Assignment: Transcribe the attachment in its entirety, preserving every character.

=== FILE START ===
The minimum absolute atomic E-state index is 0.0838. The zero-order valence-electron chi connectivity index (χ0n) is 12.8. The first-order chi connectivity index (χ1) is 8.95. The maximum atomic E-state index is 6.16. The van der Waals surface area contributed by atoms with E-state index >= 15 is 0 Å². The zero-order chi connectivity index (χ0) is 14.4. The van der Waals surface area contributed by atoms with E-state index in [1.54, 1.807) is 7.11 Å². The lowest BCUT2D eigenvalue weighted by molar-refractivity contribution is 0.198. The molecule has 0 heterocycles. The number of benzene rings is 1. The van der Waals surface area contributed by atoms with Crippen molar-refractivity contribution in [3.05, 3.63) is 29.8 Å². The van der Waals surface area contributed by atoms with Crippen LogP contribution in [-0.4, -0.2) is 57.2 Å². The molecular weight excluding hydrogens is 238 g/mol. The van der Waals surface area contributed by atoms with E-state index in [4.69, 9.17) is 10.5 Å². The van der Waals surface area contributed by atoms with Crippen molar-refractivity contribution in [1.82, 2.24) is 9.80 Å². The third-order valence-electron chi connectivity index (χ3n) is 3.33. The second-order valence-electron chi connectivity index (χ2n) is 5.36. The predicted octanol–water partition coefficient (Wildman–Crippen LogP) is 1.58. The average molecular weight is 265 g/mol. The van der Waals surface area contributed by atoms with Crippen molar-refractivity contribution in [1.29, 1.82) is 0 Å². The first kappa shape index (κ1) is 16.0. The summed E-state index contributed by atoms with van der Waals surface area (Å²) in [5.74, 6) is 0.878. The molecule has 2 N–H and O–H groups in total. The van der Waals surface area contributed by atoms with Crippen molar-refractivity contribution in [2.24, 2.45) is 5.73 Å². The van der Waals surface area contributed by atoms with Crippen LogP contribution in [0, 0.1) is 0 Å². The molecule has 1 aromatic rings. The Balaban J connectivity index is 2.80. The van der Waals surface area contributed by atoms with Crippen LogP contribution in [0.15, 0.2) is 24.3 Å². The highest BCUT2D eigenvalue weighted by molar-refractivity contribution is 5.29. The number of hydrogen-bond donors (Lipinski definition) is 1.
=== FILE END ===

The minimum absolute atomic E-state index is 0.0838. The zero-order valence-electron chi connectivity index (χ0n) is 12.8. The first-order chi connectivity index (χ1) is 8.95. The maximum atomic E-state index is 6.16. The van der Waals surface area contributed by atoms with E-state index >= 15 is 0 Å². The zero-order chi connectivity index (χ0) is 14.4. The van der Waals surface area contributed by atoms with E-state index in [1.54, 1.807) is 7.11 Å². The lowest BCUT2D eigenvalue weighted by molar-refractivity contribution is 0.198. The molecule has 0 heterocycles. The number of benzene rings is 1. The van der Waals surface area contributed by atoms with Crippen molar-refractivity contribution in [3.05, 3.63) is 29.8 Å². The van der Waals surface area contributed by atoms with Crippen LogP contribution in [-0.4, -0.2) is 57.2 Å². The molecular weight excluding hydrogens is 238 g/mol. The van der Waals surface area contributed by atoms with E-state index in [4.69, 9.17) is 10.5 Å². The van der Waals surface area contributed by atoms with Crippen molar-refractivity contribution in [1.82, 2.24) is 9.80 Å². The third-order valence-electron chi connectivity index (χ3n) is 3.33. The second-order valence-electron chi connectivity index (χ2n) is 5.36. The predicted octanol–water partition coefficient (Wildman–Crippen LogP) is 1.58. The average molecular weight is 265 g/mol. The van der Waals surface area contributed by atoms with Crippen molar-refractivity contribution in [1.29, 1.82) is 0 Å². The first kappa shape index (κ1) is 16.0. The summed E-state index contributed by atoms with van der Waals surface area (Å²) in [5.74, 6) is 0.878. The molecule has 2 N–H and O–H groups in total. The van der Waals surface area contributed by atoms with Crippen molar-refractivity contribution in [2.24, 2.45) is 5.73 Å². The van der Waals surface area contributed by atoms with Crippen LogP contribution in [0, 0.1) is 0 Å². The molecule has 1 aromatic rings. The Balaban J connectivity index is 2.80. The van der Waals surface area contributed by atoms with Crippen LogP contribution in [0.15, 0.2) is 24.3 Å². The highest BCUT2D eigenvalue weighted by molar-refractivity contribution is 5.29. The number of hydrogen-bond donors (Lipinski definition) is 1.